Grilling season is going to be wrapping up in the next few months, but not before one of the biggest grill-out holidays of the season: Labor Day! Summer barbecues are a time to celebrate with good food. You can still have good food and be healthy at your barbecue.
Here are some healthy barbecue pointers that I follow for myself and my family:
Choose organic meats. My picks:
- Organic chicken breast or drumsticks (the drumsticks are only $3.00-$4.00 for 5 large pieces at Trader Joe’s)
- Organic, local, grass fed ground beef from Fruitful Yield (at about $5.00 per pound, it doesn’t cost much more than non-organic)
- Trader Joe’s 100% beef, nitrate- & nitrite-free hot dogs
- Applegate brand organic hot dogs, which can be found in many grocery stores
Choose whole grain or 100% whole wheat hot dog and hamburger buns
You can find these at any grocery store, and really, they don’t taste different. Especially with all the yummy grill flavor coming through, and of course condiments.
Choose produce from the farmers market
Add some veggies to your grilling repertoire. Right now in season there is plentiful corn on the cob, eggplant, yellow and green zucchini, onions, potatoes, fennel, all colored peppers, mushrooms, and more. If your kids are old enough, ask them to help wash and even chop some of the veggies for you into large pieces. Toss the veggies in olive oil and sprinkle with salt and pepper. Grill them, turning them once. After removing from the grill, drizzle a little balsamic vinegar over them and sprinkle with chopped parsley. Serve in a large dish- beautiful with all the colors!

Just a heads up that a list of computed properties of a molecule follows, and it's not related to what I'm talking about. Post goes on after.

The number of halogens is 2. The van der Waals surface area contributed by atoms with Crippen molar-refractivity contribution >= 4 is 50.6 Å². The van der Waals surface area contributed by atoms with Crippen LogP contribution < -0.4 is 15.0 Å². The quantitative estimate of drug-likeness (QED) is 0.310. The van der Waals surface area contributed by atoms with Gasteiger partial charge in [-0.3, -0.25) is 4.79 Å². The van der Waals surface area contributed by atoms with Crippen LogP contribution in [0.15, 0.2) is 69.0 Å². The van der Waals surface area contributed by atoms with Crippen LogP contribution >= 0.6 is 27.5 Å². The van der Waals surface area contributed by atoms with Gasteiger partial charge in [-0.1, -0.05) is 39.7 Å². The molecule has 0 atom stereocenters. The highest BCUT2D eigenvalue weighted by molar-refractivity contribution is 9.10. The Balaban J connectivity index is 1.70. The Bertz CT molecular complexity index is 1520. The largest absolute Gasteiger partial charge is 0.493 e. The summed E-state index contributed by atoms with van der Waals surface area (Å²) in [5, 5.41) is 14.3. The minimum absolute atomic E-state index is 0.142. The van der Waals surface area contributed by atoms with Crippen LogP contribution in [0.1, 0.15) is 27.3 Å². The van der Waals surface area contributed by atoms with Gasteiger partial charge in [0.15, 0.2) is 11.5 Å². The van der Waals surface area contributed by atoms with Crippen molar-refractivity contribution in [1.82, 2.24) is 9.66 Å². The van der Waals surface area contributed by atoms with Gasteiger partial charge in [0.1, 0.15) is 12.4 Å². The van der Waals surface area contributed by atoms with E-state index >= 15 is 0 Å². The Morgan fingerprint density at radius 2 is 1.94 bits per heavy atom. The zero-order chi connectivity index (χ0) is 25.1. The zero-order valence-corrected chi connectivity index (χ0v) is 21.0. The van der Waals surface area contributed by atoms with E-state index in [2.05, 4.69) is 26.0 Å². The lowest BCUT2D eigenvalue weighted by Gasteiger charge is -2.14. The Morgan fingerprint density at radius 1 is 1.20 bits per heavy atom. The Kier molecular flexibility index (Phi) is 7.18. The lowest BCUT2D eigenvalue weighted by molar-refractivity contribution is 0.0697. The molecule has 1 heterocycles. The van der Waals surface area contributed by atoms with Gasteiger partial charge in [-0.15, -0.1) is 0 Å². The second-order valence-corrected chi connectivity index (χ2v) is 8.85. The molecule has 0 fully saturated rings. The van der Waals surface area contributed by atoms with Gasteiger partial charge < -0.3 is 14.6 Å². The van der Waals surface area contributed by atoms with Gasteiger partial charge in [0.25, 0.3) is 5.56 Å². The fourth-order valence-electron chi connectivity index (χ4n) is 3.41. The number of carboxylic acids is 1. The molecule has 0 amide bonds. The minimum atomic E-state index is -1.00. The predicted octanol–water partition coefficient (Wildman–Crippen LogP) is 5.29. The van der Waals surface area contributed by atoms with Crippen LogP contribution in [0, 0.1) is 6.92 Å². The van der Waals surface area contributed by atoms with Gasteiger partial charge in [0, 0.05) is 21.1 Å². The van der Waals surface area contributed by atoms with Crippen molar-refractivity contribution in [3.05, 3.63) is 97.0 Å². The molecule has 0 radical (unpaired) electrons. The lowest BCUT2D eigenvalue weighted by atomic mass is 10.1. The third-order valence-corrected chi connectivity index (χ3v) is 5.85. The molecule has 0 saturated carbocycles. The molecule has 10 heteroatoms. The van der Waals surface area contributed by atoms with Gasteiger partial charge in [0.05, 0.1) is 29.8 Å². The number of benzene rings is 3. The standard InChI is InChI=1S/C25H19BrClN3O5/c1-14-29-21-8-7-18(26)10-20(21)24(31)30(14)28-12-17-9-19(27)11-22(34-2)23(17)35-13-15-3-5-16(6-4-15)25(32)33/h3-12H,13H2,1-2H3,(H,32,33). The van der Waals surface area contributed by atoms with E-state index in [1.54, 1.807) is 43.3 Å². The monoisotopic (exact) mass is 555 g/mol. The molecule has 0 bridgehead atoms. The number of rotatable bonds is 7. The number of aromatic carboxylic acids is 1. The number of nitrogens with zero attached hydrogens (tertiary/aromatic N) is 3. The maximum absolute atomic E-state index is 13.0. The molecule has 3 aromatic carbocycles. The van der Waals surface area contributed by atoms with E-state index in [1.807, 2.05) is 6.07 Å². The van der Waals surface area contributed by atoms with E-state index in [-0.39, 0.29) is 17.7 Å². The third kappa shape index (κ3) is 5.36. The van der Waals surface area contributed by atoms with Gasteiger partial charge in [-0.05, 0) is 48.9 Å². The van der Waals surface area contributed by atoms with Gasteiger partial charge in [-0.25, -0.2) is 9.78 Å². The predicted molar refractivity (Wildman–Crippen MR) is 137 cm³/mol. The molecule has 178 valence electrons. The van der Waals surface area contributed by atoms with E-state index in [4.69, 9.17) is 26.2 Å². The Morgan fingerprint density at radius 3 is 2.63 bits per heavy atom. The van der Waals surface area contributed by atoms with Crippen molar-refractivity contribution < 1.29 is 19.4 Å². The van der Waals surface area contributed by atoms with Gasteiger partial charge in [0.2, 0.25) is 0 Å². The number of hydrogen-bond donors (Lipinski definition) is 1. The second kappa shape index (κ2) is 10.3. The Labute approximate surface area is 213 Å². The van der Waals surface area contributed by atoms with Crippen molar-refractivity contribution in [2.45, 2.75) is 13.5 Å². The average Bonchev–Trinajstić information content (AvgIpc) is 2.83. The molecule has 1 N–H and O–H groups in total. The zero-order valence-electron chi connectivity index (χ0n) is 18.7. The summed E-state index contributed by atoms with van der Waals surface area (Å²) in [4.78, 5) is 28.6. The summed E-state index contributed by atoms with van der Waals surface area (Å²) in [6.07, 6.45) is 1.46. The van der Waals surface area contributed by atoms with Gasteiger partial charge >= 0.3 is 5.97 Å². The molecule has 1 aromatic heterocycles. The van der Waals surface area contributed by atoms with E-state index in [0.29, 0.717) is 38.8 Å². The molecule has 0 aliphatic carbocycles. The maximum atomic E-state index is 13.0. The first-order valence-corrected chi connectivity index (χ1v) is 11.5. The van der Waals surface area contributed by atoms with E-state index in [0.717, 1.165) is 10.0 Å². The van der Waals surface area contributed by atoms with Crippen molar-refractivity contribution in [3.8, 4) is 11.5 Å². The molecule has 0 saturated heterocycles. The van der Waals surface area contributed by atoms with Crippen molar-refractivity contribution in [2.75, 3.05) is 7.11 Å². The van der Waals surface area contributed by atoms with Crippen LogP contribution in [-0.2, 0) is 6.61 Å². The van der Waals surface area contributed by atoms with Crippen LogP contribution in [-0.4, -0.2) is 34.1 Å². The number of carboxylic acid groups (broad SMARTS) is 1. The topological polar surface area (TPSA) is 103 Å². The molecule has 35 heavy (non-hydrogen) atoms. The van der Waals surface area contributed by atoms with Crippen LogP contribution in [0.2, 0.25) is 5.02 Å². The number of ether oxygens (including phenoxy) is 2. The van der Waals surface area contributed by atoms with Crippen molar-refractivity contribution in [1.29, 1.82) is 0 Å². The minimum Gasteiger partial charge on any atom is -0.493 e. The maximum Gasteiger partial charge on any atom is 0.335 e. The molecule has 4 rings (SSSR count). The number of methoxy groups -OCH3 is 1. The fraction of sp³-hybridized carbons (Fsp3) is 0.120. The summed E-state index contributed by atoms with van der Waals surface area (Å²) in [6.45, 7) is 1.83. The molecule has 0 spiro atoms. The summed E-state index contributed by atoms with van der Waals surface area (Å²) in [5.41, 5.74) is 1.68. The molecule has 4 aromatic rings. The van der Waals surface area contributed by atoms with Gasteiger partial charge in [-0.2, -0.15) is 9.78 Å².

Make fruit skewers with yogurt dip
Again, get your kids involved by having them help wash, portion, and skewer a variety of fruits. Be creative and make a rainbow of colors with different fruits. You can make a simple fruit dip with vanilla yogurt (or any fruit flavored yogurt really).
Try pasta salad instead of traditional potato salad
You can make a delicious, healthier version of pasta salad by using whole wheat pasta or quinoa, an olive oil and vinegar dressing, and plenty of veggies, olives, fresh herbs and spices to flavor it.
Of course, there will likely be a variety of not-so-healthy food choices at any barbecue. Make just one plate of food, and make it reflect the Healthy Plate Model: half of the plate filled with fruit and veggies, the other half split between whole grains and protein. Have a small dessert and drink water instead of soda.
Avoid over-cooking or charring foods on the grill, as this results in formation of cancer-causing compounds called heterocyclic amines (HCAs) and polycyclic aromatic hydrocarbons (PAHs). You can avoid these by cooking on lower flame for longer, pre-cook the meat a bit to decrease time needed on the grill, and trim off any charred pieces you do get.